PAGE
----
“So I went to the angel, telling him to give me the little book. And he said to me, “Take it and eat it; it will make your stomach bitter, but in your mouth it will be sweet as honey.”  I took the little book out of the angel’s hand and ate it, and in my mouth it was sweet as honey; and when I had eaten it, my stomach was made bitter.”

You’ve heard the old adage, “You are what you eat.” Well, it’s actually true. When you eat a burger, your body metabolizes it. It assimilates and converts it to energy and the building material to create flesh and bone. That burger eventually becomes a part of your body, whether you like it or not. You bear it on your body. The same ought to be true with God’s Word. You should begin to act and look more like Jesus Christ. Every day and in every way, people ought to be able to say: “I’m becoming more like Christ.”

This angel tells John that this book “will make your stomach bitter, but in your mouth it will be sweet as honey.” This is a sweet and sour scroll. God’s Word can be bittersweet and hard to digest. Sometimes God’s Word can give us heartburn; other times it is sweet to the taste. We must understand that prophecy and Scripture, as a whole, is bittersweet. There are sweet promises in the Bible, but there are also bitter warnings. God’s Word can bring joy to our heart but at times it brings sorrow. It both blesses us and burdens us. People get excited about studying prophecy. Unquestionably, there are some exciting things about this book — a sweet taste. But it also burdens the believer about his unsaved family and friends and is a stern warning of judgment to come to the unbeliever.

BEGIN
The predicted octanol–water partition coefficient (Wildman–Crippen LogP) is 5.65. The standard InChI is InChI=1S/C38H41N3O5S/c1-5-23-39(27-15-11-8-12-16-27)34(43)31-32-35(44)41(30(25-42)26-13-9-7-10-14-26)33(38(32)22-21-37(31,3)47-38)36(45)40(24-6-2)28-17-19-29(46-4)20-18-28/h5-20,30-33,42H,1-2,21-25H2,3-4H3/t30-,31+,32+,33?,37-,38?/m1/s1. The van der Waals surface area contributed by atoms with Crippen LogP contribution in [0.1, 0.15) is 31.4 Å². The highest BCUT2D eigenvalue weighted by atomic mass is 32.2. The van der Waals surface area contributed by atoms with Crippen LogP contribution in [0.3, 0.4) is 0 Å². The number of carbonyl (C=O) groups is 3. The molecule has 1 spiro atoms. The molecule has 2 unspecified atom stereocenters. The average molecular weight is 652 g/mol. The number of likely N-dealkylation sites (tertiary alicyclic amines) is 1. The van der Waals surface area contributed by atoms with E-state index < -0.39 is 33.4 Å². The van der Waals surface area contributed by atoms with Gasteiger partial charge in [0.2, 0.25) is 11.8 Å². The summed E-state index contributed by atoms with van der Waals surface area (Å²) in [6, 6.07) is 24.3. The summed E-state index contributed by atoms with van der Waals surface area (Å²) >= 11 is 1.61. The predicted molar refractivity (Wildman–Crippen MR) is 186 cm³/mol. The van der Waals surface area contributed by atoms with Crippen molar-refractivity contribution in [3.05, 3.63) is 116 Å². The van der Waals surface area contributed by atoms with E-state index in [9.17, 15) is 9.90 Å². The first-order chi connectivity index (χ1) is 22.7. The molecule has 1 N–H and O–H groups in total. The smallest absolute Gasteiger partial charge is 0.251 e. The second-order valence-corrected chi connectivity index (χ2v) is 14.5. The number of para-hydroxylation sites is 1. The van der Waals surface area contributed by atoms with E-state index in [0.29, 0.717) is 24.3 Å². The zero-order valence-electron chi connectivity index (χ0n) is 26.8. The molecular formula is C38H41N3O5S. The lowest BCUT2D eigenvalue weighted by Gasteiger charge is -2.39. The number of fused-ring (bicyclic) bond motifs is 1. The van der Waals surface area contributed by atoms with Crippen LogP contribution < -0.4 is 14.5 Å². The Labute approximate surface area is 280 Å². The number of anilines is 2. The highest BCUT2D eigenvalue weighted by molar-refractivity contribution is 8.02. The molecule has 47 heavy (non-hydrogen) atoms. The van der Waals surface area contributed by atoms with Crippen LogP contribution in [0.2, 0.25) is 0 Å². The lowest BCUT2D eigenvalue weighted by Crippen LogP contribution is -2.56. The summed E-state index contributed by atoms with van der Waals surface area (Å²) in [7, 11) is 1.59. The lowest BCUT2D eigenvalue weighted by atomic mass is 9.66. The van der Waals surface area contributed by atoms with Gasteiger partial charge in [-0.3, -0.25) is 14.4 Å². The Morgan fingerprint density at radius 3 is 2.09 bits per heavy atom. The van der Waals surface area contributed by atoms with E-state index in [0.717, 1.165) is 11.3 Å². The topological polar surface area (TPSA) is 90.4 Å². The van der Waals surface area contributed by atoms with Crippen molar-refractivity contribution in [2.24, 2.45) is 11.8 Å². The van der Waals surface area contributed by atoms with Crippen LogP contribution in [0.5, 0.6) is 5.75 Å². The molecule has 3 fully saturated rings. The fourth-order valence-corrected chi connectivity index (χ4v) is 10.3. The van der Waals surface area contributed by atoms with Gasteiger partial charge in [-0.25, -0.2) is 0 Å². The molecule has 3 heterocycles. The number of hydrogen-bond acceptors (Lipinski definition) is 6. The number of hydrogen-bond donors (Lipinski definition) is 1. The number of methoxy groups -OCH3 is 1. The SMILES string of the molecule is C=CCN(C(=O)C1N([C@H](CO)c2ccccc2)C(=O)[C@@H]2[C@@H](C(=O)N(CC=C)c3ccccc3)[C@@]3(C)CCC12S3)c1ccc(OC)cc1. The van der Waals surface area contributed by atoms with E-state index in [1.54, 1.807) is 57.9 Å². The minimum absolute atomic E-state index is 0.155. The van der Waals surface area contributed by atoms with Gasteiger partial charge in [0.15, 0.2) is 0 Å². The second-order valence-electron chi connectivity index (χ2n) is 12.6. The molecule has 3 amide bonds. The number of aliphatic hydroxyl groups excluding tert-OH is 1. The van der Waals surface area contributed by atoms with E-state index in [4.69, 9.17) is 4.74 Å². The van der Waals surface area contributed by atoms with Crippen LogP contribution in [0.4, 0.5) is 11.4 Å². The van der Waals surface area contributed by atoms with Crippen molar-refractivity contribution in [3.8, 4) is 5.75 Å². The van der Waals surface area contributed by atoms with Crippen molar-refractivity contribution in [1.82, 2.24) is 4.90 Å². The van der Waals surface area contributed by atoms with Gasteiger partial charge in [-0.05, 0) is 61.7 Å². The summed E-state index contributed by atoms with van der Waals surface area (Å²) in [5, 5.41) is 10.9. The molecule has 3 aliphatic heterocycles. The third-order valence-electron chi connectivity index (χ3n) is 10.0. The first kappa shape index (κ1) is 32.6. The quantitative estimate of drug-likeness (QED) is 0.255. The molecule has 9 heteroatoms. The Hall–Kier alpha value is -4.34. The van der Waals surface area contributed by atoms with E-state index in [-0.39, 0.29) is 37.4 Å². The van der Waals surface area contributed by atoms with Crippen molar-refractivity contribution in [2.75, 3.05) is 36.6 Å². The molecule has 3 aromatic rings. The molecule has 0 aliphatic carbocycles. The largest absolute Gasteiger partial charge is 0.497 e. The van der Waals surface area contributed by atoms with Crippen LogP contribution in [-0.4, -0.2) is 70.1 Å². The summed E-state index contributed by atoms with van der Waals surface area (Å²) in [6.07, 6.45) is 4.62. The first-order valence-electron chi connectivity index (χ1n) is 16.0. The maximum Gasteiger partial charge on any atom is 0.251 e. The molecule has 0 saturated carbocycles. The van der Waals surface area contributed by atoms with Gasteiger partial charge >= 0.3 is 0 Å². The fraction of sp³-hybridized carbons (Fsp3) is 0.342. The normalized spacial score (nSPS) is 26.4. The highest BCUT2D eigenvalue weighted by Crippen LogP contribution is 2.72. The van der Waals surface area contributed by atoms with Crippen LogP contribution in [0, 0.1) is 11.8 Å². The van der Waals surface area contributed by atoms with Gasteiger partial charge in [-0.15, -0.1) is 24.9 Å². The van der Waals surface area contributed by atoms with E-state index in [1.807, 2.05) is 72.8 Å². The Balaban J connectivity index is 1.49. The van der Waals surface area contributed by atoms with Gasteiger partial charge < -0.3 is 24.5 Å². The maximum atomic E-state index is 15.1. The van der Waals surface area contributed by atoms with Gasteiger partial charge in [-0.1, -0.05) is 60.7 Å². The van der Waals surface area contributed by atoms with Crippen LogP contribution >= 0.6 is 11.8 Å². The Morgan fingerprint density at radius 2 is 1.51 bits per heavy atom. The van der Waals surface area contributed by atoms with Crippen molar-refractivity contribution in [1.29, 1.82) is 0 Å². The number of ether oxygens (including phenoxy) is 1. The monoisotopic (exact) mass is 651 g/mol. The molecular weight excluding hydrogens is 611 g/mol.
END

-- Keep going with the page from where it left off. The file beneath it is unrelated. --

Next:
This revelation was pleasant at first because it was a revelation from God. Please note that John tastes God’s revealed Word. It is not enough to see the book in someone’s hand or even to know what it contains. We must assimilate it and digest it. Too many Christians do not make the Word part of their inner being. Yet, our privilege as believers is not only to read the Bible but also to assimilate it into our lives. God won’t force-feed us with His Word; rather, He exhorts us to take it from His hand, eat it and assimilate it into our lives. The Word of God is the food of the Christian. It is compared to bread (Matt 4:4), milk (1 Pet 2:2), meat (1 Cor 3:1-2), and honey (Ps 119:103).

Still, as John meditated on it and comprehended the fearful judgments that it predicted, he became distressed. Have you ever experienced the sweet and bitter dimensions of God’s Word? We read of God’s love and mercy toward us, His eternal plan of salvation, His promise to give us a future and a hope, and the assurance of eternal life. That’s sweet. But then the Word also speaks directly to areas in our lives that may require change. Maybe your behavior or lifestyle dishonors God and is in direct violation of His Word. Maybe you have excused a bad attitude or a critical spirit in your life. At times, God’s Word can be a painful tool of correction. But it is always redemptive. It is always for our good. I would suggest to you that you haven’t really learned the Word until you live the Word. So how are you living? What difference has the book of Revelation made in your life?